Considering the paucity of research on SETT interactures and especially scaffolding, and the claims that teachers’ expertise affects their interactions, it is estimated that novice and experienced teachers provide different types of scaffolding in different SETT modes.
Three novice and three experienced teachers were selected based on convenience purposes for the present study. They were four females and two males. Three female and two male teachers held an MA in TEFL and another female had a BA in English translation. The inclusion of novice and experienced teacher was based on the distinction made by Farrell (2012). He asserts that despite full agreement on when teachers transit from being novice to experienced, and the amount of 1 to 5 years have been mentioned in research articles, he takes 3 years as a more realistic measure. In this study, novice teachers were selected from those with up to 3 years of teaching experience and experienced ones from those with more than 5 years of experience. The learner participants were adult language learners with varying socioeconomic backgrounds. Their goals of learning English ranged from seating international exams to career or educational purposes.
The teachers’ classroom teachings were video-recorded to compile a corpus. The classes were general English classes at the intermediate level in a nongovernmental institute in Tehran. Each teacher was recorded for a 90-minute session making a nine-hour corpus. Official protocols were observed for using the recordings and the teachers voluntarily agreed that their classes be used for study purposes.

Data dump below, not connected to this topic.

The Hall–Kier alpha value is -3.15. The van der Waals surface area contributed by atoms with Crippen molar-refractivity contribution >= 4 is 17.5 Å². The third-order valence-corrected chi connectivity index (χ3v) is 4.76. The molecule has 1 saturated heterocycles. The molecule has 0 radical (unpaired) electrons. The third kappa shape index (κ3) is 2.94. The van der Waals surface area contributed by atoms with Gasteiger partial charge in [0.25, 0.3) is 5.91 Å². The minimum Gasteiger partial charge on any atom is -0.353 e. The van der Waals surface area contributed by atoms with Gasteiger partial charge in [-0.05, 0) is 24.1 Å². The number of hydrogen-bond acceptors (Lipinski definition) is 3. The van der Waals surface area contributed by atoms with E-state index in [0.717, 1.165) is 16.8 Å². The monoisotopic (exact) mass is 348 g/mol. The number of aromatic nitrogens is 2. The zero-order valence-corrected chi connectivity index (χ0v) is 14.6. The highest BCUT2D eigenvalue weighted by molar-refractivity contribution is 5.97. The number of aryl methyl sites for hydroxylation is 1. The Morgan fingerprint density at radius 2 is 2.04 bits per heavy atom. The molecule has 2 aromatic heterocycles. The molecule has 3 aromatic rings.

The recordings were transcribed following CA conventions. The final database of the study yielded a corpus of more than 75000 words. SETT modes were located in the corpus, then the corpus was analyzed to locate the scaffolding episodes. The criteria proposed by Walsh (2011) was applied to find the scaffolding episodes. Walsh (2011) believes that an episode is an instance of scaffolding if there happens to be a breakdown in the flow of discourse necessitating the teacher's timely intervention based on the learner's needs. In this process, the teacher listens attentively and makes wise use of language. Furthermore, in some cases, scaffolding is marked by latched modeling when the teacher immediately intervenes at the end of the previous turn using alternative phrasing and prompting. The result of this joint construction of discourse is a longer and more complex turn by the learner. The final analysis yielded 108 scaffolding extracts. The conventions used to produce transcripts can be found in Appendix 1.
4.1. Identifying Classroom Modes
4.1.1. The Managerial Mode